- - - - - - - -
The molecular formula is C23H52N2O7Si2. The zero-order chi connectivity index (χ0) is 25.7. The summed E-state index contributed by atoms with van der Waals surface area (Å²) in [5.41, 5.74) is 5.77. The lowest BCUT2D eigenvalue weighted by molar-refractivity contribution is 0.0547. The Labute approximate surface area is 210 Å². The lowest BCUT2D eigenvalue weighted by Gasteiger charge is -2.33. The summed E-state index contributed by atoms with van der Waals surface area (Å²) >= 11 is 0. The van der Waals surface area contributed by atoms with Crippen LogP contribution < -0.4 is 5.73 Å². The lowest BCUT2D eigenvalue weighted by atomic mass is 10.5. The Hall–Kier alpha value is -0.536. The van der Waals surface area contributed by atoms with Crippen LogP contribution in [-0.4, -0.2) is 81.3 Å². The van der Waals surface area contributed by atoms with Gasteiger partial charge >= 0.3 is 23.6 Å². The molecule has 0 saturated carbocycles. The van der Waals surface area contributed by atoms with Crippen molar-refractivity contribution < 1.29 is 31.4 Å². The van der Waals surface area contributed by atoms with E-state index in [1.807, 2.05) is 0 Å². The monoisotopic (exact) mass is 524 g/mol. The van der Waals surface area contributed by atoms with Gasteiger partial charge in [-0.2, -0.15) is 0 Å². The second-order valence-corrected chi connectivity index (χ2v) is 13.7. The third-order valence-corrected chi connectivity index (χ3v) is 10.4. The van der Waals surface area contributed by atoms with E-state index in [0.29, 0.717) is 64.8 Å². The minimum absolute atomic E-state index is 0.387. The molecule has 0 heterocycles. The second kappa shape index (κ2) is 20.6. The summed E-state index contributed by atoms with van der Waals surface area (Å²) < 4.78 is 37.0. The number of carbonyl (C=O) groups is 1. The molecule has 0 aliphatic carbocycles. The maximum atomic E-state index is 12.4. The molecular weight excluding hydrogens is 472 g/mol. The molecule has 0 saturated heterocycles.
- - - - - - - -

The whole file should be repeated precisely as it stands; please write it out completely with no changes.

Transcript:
The molecular formula is C23H52N2O7Si2. The zero-order chi connectivity index (χ0) is 25.7. The summed E-state index contributed by atoms with van der Waals surface area (Å²) in [5.41, 5.74) is 5.77. The lowest BCUT2D eigenvalue weighted by molar-refractivity contribution is 0.0547. The Labute approximate surface area is 210 Å². The lowest BCUT2D eigenvalue weighted by Gasteiger charge is -2.33. The summed E-state index contributed by atoms with van der Waals surface area (Å²) >= 11 is 0. The van der Waals surface area contributed by atoms with Crippen LogP contribution < -0.4 is 5.73 Å². The lowest BCUT2D eigenvalue weighted by atomic mass is 10.5. The Hall–Kier alpha value is -0.536. The van der Waals surface area contributed by atoms with Crippen LogP contribution in [-0.4, -0.2) is 81.3 Å². The van der Waals surface area contributed by atoms with Gasteiger partial charge >= 0.3 is 23.6 Å². The molecule has 0 saturated carbocycles. The van der Waals surface area contributed by atoms with Crippen molar-refractivity contribution < 1.29 is 31.4 Å². The van der Waals surface area contributed by atoms with E-state index in [1.807, 2.05) is 0 Å². The monoisotopic (exact) mass is 524 g/mol. The van der Waals surface area contributed by atoms with Gasteiger partial charge in [-0.2, -0.15) is 0 Å². The second-order valence-corrected chi connectivity index (χ2v) is 13.7. The third-order valence-corrected chi connectivity index (χ3v) is 10.4. The van der Waals surface area contributed by atoms with E-state index in [0.29, 0.717) is 64.8 Å². The minimum absolute atomic E-state index is 0.387. The molecule has 0 heterocycles. The second kappa shape index (κ2) is 20.6. The summed E-state index contributed by atoms with van der Waals surface area (Å²) < 4.78 is 37.0. The number of carbonyl (C=O) groups is 1. The molecule has 0 aliphatic carbocycles. The maximum atomic E-state index is 12.4. The molecular weight excluding hydrogens is 472 g/mol. The molecule has 0 saturated heterocycles.